0
RESEARCH PAPERS

Formation Damage Induced by Chemical Treatments: Case Histories

[+] Author and Article Information
Hisham A. Nasr-El-Din

 Saudi Aramco R&D, PO Box 62, Dhahran 31311, Saudi Arabia

J. Energy Resour. Technol 127(3), 214-224 (Mar 17, 2005) (11 pages) doi:10.1115/1.1924464 History: Received September 03, 2004; Revised March 17, 2005

This study discusses formation damage mechanisms that were caused by commonly used chemical treatments. The chemicals used in these treatments included a scale inhibitor, a biocide-corrosion inhibitor, an in situ gelled acid, a full-strength mud acid, and a mutual solvent. These treatments were designed to remove a known form of formation damage. However, they created new forms of formation damage, which resulted in a significant decline in the performance of the treated wells. Case histories that illustrate the initial and new formation damage mechanisms are explained in detail. Laboratory and field studies that were performed to identify these mechanisms are discussed. Moreover, this paper highlights the remedial actions and field application that resulted in restoring the performance of various wells without affecting the integrity of the formation (both carbonate and sandstone). Finally, recommendations are given to minimize formation damage due to various chemical treatments.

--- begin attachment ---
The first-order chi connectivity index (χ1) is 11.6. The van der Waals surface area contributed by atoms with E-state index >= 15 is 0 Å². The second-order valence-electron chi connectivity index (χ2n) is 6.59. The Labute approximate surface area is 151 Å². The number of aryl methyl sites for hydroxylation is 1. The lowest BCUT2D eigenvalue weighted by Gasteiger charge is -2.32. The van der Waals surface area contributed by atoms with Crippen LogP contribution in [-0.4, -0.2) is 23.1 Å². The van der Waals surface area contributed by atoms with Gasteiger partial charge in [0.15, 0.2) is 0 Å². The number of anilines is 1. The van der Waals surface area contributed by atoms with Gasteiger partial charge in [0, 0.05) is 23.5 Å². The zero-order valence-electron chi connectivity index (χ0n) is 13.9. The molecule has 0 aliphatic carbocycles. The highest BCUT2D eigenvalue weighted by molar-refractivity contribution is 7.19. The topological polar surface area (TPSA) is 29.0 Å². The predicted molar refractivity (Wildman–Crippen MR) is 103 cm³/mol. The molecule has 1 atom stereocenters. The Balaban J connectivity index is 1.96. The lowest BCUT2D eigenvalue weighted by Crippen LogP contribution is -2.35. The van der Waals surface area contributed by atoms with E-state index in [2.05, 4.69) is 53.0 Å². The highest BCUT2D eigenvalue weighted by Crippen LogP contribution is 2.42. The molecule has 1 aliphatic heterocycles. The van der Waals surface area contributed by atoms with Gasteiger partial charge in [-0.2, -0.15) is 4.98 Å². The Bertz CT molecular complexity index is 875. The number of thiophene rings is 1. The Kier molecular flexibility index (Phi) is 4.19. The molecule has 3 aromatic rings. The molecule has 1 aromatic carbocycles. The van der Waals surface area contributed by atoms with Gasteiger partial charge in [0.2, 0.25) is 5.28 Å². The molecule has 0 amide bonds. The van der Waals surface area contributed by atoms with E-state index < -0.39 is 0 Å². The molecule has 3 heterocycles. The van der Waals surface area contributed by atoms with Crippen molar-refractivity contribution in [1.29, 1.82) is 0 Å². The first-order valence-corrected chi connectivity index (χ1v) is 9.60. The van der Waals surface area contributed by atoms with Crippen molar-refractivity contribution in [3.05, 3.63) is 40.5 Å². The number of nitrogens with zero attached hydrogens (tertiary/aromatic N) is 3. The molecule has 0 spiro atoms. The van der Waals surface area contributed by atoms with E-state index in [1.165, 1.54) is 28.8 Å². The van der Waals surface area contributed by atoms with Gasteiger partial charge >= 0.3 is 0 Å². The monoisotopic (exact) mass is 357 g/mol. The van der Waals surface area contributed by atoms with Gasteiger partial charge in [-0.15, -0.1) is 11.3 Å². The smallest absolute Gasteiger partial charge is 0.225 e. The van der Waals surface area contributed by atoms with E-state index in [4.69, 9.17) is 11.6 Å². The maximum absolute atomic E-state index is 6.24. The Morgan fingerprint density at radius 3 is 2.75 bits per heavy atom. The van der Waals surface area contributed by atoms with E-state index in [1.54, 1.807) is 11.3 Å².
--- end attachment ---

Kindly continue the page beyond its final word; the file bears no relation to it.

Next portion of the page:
FIGURES IN THIS ARTICLE
<>
Copyright © 2005 by American Society of Mechanical Engineers
Your Session has timed out. Please sign back in to continue.

References

Figures

Grahic Jump Location
Figure 1

Precipitation in core effluent following injection of THPS-based biocide

Grahic Jump Location
Figure 2

Crystalline precipitate (calcium sulfate) in core effluent following injection of THPS biocide

Grahic Jump Location
Figure 3

Emulsions produced after scale squeeze treatment

Grahic Jump Location
Figure 4

Emulsions stabilized by iron phosphonate

Grahic Jump Location
Figure 5

pH of the flow-back samples of well G

Grahic Jump Location
Figure 6

HCl concentration in the flow-back samples of well G

Grahic Jump Location
Figure 7

Total iron concentration in the flow-back samples of well G

Grahic Jump Location
Figure 8

Aluminum ion concentration in the flow-back samples of well G

Grahic Jump Location
Figure 9

Compatibility of the new mutual solvent and EGMBE with reservoir fluids

Tables

Errata

Discussions

Some tools below are only available to our subscribers or users with an online account.

Related Content

Customize your page view by dragging and repositioning the boxes below.

Related Journal Articles
Related eBook Content
Topic Collections

Sorry! You do not have access to this content. For assistance or to subscribe, please contact us:

  • TELEPHONE: 1-800-843-2763 (Toll-free in the USA)
  • EMAIL: asmedigitalcollection@asme.org
Sign In